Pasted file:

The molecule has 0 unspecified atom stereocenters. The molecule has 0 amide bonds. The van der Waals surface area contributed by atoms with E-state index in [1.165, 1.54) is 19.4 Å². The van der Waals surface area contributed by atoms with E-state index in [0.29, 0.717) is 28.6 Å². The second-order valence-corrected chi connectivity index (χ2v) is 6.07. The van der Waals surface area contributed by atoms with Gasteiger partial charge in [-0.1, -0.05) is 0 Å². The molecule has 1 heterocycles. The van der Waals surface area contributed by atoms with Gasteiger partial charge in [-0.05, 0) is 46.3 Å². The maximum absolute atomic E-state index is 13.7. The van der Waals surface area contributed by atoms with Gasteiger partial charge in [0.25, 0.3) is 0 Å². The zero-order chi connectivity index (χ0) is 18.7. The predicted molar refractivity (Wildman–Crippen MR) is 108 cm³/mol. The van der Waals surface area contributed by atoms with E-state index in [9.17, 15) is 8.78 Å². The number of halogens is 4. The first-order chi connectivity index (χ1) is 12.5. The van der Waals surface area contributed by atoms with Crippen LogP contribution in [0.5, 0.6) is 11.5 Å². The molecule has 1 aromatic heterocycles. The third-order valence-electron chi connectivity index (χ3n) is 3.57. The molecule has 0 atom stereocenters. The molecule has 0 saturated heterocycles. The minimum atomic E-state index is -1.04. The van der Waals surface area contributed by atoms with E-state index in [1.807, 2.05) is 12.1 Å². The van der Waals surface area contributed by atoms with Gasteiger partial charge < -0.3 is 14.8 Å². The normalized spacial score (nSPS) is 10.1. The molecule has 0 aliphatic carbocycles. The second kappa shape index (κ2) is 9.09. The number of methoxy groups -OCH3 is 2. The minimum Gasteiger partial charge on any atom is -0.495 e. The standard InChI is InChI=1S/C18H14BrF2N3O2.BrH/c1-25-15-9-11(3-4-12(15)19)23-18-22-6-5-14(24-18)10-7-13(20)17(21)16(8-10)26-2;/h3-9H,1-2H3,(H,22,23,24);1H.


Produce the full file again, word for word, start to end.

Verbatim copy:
The molecule has 0 unspecified atom stereocenters. The molecule has 0 amide bonds. The van der Waals surface area contributed by atoms with E-state index in [1.165, 1.54) is 19.4 Å². The van der Waals surface area contributed by atoms with E-state index in [0.29, 0.717) is 28.6 Å². The second-order valence-corrected chi connectivity index (χ2v) is 6.07. The van der Waals surface area contributed by atoms with Gasteiger partial charge in [-0.1, -0.05) is 0 Å². The molecule has 1 heterocycles. The van der Waals surface area contributed by atoms with Gasteiger partial charge in [-0.05, 0) is 46.3 Å². The maximum absolute atomic E-state index is 13.7. The van der Waals surface area contributed by atoms with Gasteiger partial charge in [0.25, 0.3) is 0 Å². The zero-order chi connectivity index (χ0) is 18.7. The predicted molar refractivity (Wildman–Crippen MR) is 108 cm³/mol. The van der Waals surface area contributed by atoms with E-state index in [9.17, 15) is 8.78 Å². The number of halogens is 4. The first-order chi connectivity index (χ1) is 12.5. The van der Waals surface area contributed by atoms with Crippen LogP contribution in [0.5, 0.6) is 11.5 Å². The molecule has 1 aromatic heterocycles. The third-order valence-electron chi connectivity index (χ3n) is 3.57. The molecule has 0 atom stereocenters. The molecule has 0 saturated heterocycles. The minimum atomic E-state index is -1.04. The van der Waals surface area contributed by atoms with E-state index in [1.807, 2.05) is 12.1 Å². The van der Waals surface area contributed by atoms with Gasteiger partial charge < -0.3 is 14.8 Å². The normalized spacial score (nSPS) is 10.1. The molecule has 0 aliphatic carbocycles. The second kappa shape index (κ2) is 9.09. The number of methoxy groups -OCH3 is 2. The minimum Gasteiger partial charge on any atom is -0.495 e. The standard InChI is InChI=1S/C18H14BrF2N3O2.BrH/c1-25-15-9-11(3-4-12(15)19)23-18-22-6-5-14(24-18)10-7-13(20)17(21)16(8-10)26-2;/h3-9H,1-2H3,(H,22,23,24);1H.